Developer jobs are so hot right now, and not just among startups. Companies across the board need tech talent to ensure their businesses are keeping it competitive. In response, there’s been a widespread call to entice more people to join this specialized workforce.
How are people with no prior experience in tech prepping for these career tracks? They have a few options to choose from, but one thing is becoming pretty apparent. You don’t need to get a college degree in computer science to go into this kind of work. In fact, you shouldn’t. Here’s why.
You don’t need a specific degree
According to a report from the Economic Policy Institute back in 2013, about 24 percent of people holding IT-heavy positions had a 4-year computer science or math degree. Even more intriguing, that same report stated that 36 percent of IT professionals didn’t have a college degree in general.
Yes, those figures are from a couple of years ago. However, if you consider the rise in coding and programming bootcamps over the past 2 years, the percentage of IT professionals holding full-out computer science degrees is likely even lower while the number without a degree at all is probably higher.
Why does this matter? It shows that employers aren’t particularly picky when it comes to hiring IT talent. Degree or no degree, as long as someone has the right coding skills, they have a place in this profession.
Compare the costs
Let’s talk money for a minute. The College Board’s report “The Average Published Undergraduate Charges by Sector” for 2015 to 2016 shows that students attending a four-year college will be paying approximately $19,548 to $43,921 this year for room, board, tuition and fees. That’s just for one year. So if you multiply that cost by the four years it will take students to complete their computer science degrees and add any interest they may accrue from loans taken out to pay for college, then you’re looking at a seriously steep price tag for a degree that isn’t mandatory.
On the other hand, programming and coding bootcamps, which are becoming increasingly popular, are a fraction of the cost. Course Report stated that for this year, the average tuition for dev training programs is $11,063 and students don’t have to fork over money for room and board beyond any normal living expenses they’d already be paying. Not to mention, the time they’d be spending at a bootcamp would be an average of 10.8 weeks, so they’d be out in the workforce making money that much sooner.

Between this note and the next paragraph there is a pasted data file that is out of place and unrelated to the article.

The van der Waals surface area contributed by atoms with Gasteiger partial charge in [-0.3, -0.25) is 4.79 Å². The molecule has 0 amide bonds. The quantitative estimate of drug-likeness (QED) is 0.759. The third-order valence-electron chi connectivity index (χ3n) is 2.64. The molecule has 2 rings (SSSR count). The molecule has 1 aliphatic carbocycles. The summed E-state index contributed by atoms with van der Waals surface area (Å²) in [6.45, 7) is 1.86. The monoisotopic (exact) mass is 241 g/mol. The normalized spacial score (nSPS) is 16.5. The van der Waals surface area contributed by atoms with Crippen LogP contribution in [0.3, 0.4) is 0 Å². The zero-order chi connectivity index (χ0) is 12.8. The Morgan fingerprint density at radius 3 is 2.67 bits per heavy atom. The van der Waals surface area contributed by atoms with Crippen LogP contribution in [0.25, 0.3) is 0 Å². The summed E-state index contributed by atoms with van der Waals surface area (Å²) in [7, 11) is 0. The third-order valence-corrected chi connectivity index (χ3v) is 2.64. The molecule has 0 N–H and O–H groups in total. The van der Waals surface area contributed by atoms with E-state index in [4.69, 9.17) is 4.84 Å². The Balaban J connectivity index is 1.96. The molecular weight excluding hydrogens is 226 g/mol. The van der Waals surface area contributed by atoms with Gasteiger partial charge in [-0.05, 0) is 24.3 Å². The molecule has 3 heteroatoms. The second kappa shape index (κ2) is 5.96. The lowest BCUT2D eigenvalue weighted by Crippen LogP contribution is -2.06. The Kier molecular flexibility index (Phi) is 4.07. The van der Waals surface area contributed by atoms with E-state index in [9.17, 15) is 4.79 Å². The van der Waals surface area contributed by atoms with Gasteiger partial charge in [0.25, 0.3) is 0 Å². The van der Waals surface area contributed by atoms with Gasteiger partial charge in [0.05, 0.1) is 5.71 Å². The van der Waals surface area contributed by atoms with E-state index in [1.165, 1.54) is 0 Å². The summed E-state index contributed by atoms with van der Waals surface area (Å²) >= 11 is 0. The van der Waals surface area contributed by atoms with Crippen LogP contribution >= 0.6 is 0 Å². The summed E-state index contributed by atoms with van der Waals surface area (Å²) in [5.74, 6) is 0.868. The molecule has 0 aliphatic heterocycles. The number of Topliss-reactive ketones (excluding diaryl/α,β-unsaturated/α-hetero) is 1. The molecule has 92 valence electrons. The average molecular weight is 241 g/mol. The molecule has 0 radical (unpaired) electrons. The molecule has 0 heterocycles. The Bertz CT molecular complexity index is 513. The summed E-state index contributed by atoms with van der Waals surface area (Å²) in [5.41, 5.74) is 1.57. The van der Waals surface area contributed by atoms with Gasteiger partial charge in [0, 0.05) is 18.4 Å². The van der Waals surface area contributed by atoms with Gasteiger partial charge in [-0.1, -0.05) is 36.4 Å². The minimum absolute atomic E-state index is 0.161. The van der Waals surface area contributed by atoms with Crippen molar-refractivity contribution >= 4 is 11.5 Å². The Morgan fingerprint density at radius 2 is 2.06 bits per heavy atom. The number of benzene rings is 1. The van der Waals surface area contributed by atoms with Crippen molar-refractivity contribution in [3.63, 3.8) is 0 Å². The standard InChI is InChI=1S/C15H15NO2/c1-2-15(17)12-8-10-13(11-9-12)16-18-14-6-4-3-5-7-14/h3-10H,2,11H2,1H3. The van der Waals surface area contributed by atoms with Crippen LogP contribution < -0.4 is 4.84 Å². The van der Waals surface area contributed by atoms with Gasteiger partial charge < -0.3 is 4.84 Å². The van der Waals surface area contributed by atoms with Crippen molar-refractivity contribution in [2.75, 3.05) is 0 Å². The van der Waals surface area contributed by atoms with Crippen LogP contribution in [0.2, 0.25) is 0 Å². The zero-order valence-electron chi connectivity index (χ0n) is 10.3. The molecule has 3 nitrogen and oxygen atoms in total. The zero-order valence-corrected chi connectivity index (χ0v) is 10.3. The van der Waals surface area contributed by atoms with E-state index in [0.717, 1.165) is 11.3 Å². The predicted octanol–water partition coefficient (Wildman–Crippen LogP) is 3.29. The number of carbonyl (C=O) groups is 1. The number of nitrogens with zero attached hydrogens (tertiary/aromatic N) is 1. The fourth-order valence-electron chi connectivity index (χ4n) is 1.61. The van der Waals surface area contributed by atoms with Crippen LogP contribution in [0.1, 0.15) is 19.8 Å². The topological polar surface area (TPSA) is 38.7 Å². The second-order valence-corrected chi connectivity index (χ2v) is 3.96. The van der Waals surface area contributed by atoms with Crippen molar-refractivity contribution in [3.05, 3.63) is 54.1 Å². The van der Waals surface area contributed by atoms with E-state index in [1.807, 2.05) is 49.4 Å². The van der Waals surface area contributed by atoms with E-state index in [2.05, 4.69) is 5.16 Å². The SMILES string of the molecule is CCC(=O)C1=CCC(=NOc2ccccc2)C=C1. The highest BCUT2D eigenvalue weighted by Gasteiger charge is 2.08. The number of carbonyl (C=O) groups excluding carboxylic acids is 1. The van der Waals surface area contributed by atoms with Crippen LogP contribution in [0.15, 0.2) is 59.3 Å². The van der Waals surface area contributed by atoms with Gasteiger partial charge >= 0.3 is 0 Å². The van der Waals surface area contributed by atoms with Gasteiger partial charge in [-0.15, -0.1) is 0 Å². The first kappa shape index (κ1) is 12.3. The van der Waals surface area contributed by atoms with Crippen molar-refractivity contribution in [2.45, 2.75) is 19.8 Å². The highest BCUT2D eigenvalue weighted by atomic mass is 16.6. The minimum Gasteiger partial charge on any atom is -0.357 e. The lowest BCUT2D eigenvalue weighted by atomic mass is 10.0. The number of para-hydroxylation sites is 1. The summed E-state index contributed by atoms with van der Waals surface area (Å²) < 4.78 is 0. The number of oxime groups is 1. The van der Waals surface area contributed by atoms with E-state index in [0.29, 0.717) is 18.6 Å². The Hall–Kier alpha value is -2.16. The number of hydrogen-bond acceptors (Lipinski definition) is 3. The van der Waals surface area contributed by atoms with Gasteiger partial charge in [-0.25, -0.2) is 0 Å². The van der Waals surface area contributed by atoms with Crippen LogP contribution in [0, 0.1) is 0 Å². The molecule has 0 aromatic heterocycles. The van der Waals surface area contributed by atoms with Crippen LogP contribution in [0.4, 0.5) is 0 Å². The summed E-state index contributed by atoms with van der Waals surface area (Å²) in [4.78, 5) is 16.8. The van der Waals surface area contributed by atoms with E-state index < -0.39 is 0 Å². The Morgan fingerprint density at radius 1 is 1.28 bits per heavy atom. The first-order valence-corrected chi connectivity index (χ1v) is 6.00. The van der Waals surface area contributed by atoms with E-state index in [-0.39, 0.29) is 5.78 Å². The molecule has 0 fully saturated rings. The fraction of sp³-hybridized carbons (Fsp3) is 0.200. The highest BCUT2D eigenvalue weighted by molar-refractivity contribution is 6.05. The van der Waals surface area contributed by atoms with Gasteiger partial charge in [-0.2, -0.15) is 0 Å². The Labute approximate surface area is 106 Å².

And if individuals are technologically inclined off the bat, teaching themselves the skills they need to be successful is an even better option. It’s totally free and, provided they genuinely know what they’re doing, it shouldn’t impede their job prospects.
You might not make as much bank as you think
Not convinced? It’s time to pull out that beloved business buzzword: Return on Investment. A justification for going into a 4-year degree program for computer science is that you’ll make so much money once you’re done that you’ll make up that extra tuition money in no time.
That depends. If you’re working at Google and rolling in dough, then that argument may stand up. However, the Bureau of Labor Statistics reported that the median pay for a computer programmer in 2014 was $77,550 per year, while the median annual salary for a web developer was $63,490. While that’s definitely not peanuts, it also shows that not everyone coming out of school with a degree in computer science is raking in $100,000. And graduates, as with any other job, will be putting in a couple of years of hard work before they see those median salaries. So paying off college loans won’t be instantaneous.
But, if you remember the aforementioned price of bootcamps, that could easily be paid off within a year. After that, you could be pocketing all that you’re taking home, which is real ROI.
Now, I am sure some people would argue that you get more out of a college education than job opportunities and that you’re really investing in something invaluable, and that’s knowledge. There is truth to that point, but for young professionals, especially those living in a city as expensive as Boston, money matters. A lot. So it’s fair to say you should forget the computer science degree.